Estimated probability of who wins given who you want to win by philosophy:
|Who win?||Who win?|
|Want win?||McCain||89%||11%||Want win?||McCain||89%||11%|
For Conservatives, the amount of wishcasting for McCain was the same: a 10-percentage point bias. But for Obama supporters, the wishcasting fell 10-percentage points to only a 44-percentage point bias.
For Liberals, the amount of wishcasting for McCain was the same. But for Obama supporters, it increased a slight amount, to a 56-percentage point bias.
There were not enough people who did not specify a desired candidate to break down the numbers into philosophical groups.
In other words, Liberal Obama supporters wishcasted at a rate higher than Conservative Obama supporters. The amount of McCain wishcasting remained the same regardless of philosophy, indicating more consistency. These results are also not surprising.
If we break the data down by age into two groups (tables not shown): greater or lesser than the median 51 years, we find the McCain wishcasting bias remains the same, but for the older Obama supporters it goes up to a 65-percentage point bias. This was somewhat surprising given that we heard during the campaign that younger people who preferred Obama were more zealous. The younger group had just about the same percentage point bias as before (49 points).
Among males, the McCain wishcasting bias stayed the same. But among females it increased just slightly to 13-percentage points. The amount of Obama wishcasting bias was the same for both males and females.
There was not enough data to reliably break the data down any further: for example, age by philosophy, sex by age, and so on.
Wishcasting almost surely took place in the McCain-Obama presidential election. This conclusion is conditional on the poll giving usable data (as to that, see the next section).
We must remember that these results are relevant for people who would come to a blog like this, during the specified time, and for elections like the one we had. At the least, we have said something about our small community; at the most, we have said something about average web browsers. We have probably not said much about the general population.
We should understand that any given Obama voter should not have necessarily subtracted 50-percentage points from his guess that Obama would win. That 50-percentage point bias was for the group and not necessarily for any individual. The implies that some people should have subtracted more, some less. The only way to say something about an individual is to collect more data on that individual so that we can estimate his typical bias.
Who wishcasted? Well, your author took part in the study: I thought McCain would win and also wanted him to. Wishcasting was probably there to some extent.
Other McCain supporters wishcasted, too, but not by very much on average. It didn’t seem to matter if they were young or old, male or female, or whether they identified themselves as Conservative or Liberal, the amount of McCain bias was about the same. Again, this was characteristic of readers of this blog, so we should be careful to say the same is true for all McCain supporters.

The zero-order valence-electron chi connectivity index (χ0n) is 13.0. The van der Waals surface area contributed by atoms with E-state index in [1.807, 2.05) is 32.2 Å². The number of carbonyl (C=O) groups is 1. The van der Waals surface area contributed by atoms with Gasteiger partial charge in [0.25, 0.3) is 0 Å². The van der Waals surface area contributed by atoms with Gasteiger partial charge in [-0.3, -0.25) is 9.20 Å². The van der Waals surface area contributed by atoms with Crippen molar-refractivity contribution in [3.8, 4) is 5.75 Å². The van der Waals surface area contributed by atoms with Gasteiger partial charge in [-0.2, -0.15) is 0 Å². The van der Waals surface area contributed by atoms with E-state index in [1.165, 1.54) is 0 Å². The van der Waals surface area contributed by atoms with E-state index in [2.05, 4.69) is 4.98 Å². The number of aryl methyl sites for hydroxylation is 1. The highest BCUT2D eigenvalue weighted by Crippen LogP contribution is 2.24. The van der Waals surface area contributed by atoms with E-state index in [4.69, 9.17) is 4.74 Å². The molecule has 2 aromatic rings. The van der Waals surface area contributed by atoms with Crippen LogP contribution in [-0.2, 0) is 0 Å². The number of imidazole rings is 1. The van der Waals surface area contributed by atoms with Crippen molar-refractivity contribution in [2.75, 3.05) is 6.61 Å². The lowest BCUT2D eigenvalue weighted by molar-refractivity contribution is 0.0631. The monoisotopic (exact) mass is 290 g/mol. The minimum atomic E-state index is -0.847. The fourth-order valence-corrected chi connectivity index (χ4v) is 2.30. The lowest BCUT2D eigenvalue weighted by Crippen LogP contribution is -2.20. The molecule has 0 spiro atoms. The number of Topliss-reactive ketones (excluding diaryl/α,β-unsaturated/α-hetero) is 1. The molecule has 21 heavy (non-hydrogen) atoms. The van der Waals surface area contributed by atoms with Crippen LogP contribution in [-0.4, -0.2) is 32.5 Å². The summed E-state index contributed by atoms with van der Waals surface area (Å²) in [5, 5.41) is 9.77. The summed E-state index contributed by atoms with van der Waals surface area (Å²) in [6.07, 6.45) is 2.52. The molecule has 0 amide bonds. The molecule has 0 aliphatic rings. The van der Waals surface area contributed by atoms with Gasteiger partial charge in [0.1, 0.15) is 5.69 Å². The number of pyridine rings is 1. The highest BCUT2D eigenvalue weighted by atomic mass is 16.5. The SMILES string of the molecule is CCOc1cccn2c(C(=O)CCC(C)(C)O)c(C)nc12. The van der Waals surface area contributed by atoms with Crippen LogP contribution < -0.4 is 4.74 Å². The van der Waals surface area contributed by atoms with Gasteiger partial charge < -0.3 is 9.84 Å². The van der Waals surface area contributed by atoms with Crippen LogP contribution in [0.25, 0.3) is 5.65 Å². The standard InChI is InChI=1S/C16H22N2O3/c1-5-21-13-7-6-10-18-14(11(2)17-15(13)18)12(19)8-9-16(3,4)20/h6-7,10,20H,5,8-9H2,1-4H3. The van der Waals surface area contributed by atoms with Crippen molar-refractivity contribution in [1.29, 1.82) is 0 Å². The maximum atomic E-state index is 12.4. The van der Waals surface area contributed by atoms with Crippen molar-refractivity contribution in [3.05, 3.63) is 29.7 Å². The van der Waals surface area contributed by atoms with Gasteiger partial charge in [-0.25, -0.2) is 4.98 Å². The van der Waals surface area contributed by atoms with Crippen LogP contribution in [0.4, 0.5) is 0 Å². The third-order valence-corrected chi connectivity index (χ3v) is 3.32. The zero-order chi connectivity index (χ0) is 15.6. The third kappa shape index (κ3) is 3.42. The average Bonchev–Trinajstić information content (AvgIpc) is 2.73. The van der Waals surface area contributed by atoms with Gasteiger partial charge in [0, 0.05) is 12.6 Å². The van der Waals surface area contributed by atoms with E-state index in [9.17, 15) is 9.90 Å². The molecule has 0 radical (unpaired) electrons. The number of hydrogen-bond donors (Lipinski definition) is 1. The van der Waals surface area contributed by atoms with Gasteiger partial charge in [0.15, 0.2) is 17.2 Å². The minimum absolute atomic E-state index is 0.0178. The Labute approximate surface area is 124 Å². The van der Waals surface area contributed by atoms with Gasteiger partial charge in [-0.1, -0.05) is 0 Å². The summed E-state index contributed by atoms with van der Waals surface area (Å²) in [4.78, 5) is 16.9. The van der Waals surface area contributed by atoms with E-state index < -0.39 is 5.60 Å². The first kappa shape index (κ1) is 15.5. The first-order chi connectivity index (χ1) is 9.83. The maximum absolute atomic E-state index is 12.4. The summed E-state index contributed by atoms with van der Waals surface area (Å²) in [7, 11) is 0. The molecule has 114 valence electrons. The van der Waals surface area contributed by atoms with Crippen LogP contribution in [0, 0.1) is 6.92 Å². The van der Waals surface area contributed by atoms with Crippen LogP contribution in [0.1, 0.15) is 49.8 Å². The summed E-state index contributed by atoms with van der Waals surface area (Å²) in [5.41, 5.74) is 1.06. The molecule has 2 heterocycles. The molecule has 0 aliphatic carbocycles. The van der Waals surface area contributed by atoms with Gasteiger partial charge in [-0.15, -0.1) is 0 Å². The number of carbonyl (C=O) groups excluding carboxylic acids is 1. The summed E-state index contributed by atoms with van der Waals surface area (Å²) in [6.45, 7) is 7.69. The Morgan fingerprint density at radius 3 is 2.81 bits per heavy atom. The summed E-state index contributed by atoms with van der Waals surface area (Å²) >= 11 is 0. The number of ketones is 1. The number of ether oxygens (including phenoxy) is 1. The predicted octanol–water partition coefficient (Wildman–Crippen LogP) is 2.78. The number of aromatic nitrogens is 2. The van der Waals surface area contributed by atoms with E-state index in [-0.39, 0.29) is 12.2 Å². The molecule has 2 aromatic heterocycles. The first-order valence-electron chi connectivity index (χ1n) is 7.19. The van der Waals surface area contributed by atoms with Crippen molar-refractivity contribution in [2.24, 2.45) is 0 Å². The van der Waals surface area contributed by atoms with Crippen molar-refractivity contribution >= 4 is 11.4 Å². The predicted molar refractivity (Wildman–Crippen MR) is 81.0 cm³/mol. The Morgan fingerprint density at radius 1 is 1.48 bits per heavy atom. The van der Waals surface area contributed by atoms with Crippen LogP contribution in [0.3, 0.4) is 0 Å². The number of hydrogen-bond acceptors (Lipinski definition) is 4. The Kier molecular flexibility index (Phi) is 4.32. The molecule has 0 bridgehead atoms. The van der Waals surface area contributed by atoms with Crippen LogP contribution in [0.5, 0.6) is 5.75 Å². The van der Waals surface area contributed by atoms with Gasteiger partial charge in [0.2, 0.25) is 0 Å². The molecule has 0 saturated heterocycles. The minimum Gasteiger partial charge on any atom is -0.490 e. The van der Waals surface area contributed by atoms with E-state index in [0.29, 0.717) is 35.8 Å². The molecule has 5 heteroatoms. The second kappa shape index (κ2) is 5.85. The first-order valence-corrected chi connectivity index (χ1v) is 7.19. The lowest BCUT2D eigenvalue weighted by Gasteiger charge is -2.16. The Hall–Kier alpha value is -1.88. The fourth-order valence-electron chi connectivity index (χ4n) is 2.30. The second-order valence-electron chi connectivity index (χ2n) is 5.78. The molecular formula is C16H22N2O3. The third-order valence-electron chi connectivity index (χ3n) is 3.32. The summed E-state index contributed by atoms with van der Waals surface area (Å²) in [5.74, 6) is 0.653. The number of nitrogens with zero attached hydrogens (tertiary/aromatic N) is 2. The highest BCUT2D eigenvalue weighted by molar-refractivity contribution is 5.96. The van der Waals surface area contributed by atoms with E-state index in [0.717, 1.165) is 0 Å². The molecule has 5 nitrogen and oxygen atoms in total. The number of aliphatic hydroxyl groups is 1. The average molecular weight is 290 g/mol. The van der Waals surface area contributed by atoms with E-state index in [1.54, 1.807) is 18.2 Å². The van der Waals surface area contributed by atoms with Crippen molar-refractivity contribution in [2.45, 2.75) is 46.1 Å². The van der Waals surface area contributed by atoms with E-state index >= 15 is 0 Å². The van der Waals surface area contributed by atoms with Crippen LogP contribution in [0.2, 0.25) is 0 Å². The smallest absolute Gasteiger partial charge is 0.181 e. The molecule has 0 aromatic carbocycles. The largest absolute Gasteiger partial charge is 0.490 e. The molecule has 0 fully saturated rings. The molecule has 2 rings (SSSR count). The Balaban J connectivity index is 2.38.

Those who wanted Obama to win really let that desire influence their guesses. Liberal Obama supporters wishcasted the most on average, a 56-percentage point bias; those who listed themselves as Conservative were more temperate, but not as tempered as McCain supporters. Sex didn’t make any difference to the results, but age did: older Obama supporters wishcasted more than younger ones did, a finding that goes against conventional wisdom. Once more, this result is for readers of this blog, or people like them.
Suppose you are, or were, an Obama supporter and you say, “So what if I say I wanted him to win. He did win, didn’t he? What does wishcasting have to do with anything? I made the right guess.” Yes, you did. This time.
The result—at the time of the conventions—was by no means a forgone conclusion. McCain might have won. You were making a guess about an uncertain future. You got it right this time, but you might not get it right next time. In making predictions of this type, if you are like the typical Obama supporter in this study, you are letting your desires influence your judgment too much, and over the course of many of guesses you will make more mistakes than the folks who do not wishcast. You’ll be losing either money, or prestige, or something.
There are probably plenty of formal studies, of which I am not aware, that show that the more controversial the matter the more people let their desires influence their predictions of the future. These findings do support the anecdotal perception that Obama supporters were more emotional than were McCain voters. It’s not that McCain supporters did not let their feelings influence them—again this data can say nothing about any individual, just the average behavior about a group of persons—but that influence was not sharp.
Obama supporters were, as everybody knows, more passionate (particularly read the next section). They let this passion sway them more. It worked out for them this time, but that passion can easily work against them the next time they make a prediction.
Continue reading “Wishcasting the McCain-Obama presidential election”